Biolumina | 2018
“It's wonderful to live in a time where there are so many new therapies, but our challenge is to find a way to translate all this complex science into compelling stories that grab our customers' attention and stick with them,” she explains.
While Kantak declines to cite specific revenue or staff size, she reports substantial growth over the past year. MM&M estimates a surge from $27 million in 2016 to $32.5 million in 2017.
Kantak decided to refrain from pitching any new projects during the first half of 2018. “Every single one of our brands just finished a launch, is preparing for one, or is in the midst of one,” she says. Noteworthy new projects include an AstraZeneca campaign for Tagrisso in non-small cell lung cancer and Exelixis' Cabometyx for a range of cancers.
For Kantak, the key is to appeal to oncologists on an emotional level. They are people, too, she stresses.
“[Oncologists] are data-driven, but they're also driven by their own personal experiences,” she explains. “We've tried to do creative that will make customers stop and think, and have a visceral reaction to the work.”
To help forge that link between science and emotion, Biolumina hired Diane Iler-Smith from Ogilvy to serve as SVP, executive creative director and in-house veteran Steve Walker as SVP, director of scientific brand enhancement. Biolumina is also now part of the Omnicom Health Group, which lets it tap into Omnicom's vast intellectual and geographic resources to provide better client service, Kantak says.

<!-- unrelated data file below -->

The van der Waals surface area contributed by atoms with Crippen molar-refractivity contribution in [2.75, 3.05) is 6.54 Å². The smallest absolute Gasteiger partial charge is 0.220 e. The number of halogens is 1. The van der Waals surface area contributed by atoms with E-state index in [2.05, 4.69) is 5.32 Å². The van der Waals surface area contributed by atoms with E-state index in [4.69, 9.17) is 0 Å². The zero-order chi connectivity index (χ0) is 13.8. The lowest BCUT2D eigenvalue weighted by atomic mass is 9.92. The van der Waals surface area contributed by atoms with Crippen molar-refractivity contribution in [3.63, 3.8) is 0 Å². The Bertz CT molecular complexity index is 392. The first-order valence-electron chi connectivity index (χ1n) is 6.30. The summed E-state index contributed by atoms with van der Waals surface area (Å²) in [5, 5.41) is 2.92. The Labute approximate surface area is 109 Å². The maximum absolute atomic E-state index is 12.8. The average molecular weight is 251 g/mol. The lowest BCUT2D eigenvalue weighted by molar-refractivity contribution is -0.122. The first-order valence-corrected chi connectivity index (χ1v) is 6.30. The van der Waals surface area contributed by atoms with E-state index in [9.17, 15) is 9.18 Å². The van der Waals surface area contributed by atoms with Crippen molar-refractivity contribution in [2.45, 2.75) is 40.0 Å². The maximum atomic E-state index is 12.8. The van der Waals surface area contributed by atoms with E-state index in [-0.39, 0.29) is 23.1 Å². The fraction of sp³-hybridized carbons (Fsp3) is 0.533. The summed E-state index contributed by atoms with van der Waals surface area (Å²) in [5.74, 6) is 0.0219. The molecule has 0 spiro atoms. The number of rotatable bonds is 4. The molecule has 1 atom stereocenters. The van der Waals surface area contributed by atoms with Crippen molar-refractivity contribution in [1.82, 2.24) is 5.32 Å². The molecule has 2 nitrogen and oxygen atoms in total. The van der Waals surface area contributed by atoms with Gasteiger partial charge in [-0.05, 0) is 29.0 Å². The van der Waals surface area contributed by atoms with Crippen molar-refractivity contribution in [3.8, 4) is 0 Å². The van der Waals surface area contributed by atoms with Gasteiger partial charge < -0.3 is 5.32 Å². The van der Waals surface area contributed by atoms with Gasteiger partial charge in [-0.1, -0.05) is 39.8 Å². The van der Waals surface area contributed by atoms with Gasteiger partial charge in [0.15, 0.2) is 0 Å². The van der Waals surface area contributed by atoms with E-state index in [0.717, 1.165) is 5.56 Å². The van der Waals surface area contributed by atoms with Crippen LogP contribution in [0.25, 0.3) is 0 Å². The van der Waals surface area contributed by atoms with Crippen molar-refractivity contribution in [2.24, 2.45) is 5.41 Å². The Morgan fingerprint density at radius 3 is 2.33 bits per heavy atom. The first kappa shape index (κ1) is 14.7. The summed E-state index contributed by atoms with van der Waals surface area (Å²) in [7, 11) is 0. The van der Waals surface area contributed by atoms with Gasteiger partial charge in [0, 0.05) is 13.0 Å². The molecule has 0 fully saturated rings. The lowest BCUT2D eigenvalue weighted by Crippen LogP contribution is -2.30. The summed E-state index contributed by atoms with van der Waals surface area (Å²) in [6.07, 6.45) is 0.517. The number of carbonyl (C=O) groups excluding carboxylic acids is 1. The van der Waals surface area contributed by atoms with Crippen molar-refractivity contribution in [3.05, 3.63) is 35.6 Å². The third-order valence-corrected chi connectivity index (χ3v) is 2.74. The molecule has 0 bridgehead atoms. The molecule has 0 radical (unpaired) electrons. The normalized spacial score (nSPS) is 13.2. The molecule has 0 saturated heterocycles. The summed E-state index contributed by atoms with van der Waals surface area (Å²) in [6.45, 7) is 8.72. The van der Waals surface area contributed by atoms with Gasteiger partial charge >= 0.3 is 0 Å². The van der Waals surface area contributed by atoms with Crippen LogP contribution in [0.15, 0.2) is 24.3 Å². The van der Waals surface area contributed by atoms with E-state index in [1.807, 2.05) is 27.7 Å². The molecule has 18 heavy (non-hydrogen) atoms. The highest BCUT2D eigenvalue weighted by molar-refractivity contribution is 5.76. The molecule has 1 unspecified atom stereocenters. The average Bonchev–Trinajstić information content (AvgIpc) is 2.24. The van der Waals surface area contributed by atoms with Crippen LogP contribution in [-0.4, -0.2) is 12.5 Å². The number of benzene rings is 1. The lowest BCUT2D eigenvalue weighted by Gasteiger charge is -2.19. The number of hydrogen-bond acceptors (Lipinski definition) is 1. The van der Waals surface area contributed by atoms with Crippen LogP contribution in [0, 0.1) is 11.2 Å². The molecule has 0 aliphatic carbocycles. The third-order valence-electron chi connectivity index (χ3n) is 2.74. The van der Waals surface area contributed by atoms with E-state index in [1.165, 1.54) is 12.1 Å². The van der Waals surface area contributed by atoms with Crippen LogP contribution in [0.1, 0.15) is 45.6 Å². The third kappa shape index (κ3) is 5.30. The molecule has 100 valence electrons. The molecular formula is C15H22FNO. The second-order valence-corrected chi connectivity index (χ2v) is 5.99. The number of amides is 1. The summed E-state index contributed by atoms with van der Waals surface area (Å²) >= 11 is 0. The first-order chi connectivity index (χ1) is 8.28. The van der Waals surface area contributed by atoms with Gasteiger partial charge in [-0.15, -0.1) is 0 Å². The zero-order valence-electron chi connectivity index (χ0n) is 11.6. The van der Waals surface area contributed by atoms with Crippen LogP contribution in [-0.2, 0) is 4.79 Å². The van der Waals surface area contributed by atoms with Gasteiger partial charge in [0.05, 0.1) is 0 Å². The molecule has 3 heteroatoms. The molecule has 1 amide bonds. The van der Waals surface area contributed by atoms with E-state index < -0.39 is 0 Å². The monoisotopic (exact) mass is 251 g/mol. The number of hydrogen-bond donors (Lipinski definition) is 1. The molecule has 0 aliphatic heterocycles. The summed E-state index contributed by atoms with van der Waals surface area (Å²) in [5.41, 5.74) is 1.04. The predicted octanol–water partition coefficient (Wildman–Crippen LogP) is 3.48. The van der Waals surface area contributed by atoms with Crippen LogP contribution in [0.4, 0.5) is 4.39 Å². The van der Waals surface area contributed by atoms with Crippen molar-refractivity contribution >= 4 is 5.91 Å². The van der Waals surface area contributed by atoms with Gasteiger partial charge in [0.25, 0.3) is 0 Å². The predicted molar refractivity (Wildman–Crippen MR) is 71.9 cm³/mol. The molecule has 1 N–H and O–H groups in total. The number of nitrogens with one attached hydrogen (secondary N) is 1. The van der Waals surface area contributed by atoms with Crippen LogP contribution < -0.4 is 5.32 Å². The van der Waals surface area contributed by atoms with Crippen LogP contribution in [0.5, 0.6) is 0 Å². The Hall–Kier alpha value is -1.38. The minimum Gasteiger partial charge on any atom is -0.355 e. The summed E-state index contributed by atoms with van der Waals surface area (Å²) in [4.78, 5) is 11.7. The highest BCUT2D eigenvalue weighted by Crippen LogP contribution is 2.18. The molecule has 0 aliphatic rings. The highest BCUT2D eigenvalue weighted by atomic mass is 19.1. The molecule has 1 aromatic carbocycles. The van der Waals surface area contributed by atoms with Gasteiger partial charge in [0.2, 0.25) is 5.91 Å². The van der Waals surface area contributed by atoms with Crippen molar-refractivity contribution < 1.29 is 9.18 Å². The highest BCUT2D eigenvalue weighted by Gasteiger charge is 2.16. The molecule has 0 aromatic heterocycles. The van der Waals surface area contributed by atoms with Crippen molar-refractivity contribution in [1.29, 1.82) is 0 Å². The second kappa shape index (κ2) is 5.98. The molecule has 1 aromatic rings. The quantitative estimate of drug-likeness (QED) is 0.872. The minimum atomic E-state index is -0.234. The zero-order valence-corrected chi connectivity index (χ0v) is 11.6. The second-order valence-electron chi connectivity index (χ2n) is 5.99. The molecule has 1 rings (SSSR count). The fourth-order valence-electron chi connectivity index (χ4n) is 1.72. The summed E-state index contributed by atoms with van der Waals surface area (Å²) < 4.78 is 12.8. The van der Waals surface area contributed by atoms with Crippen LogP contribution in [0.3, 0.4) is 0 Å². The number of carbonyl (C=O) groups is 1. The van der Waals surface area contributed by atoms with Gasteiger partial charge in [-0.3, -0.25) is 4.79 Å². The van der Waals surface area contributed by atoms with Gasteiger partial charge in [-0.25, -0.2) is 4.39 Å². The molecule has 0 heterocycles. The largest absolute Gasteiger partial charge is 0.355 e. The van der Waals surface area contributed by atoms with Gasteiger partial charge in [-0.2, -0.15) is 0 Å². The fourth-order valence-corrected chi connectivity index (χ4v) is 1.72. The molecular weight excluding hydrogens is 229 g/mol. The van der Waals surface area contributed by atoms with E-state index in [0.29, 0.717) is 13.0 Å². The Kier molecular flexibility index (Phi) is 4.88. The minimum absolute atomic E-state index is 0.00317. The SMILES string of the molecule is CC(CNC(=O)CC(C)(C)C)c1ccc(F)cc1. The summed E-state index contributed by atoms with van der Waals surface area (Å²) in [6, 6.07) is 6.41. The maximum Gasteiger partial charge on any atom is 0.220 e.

In the midst of growth, Biolumina is focused on staying true to its core principle of curiosity. “We try to infuse it into everything we do,” Kantak explains.
To that end, Biolumina recently convened a group called The Culture Club, comprised of 12 employees from all ranks of the company. Kantak has tasked them with identifying ways to ensure growth doesn't alter the agency's culture.
For now, Biolumina has no plans to stray from its oncology stronghold, although its execs have discussed pursuing work in oncology-adjacent areas in the future. “We'd love to expand into supportive care treatments,” Kantak says.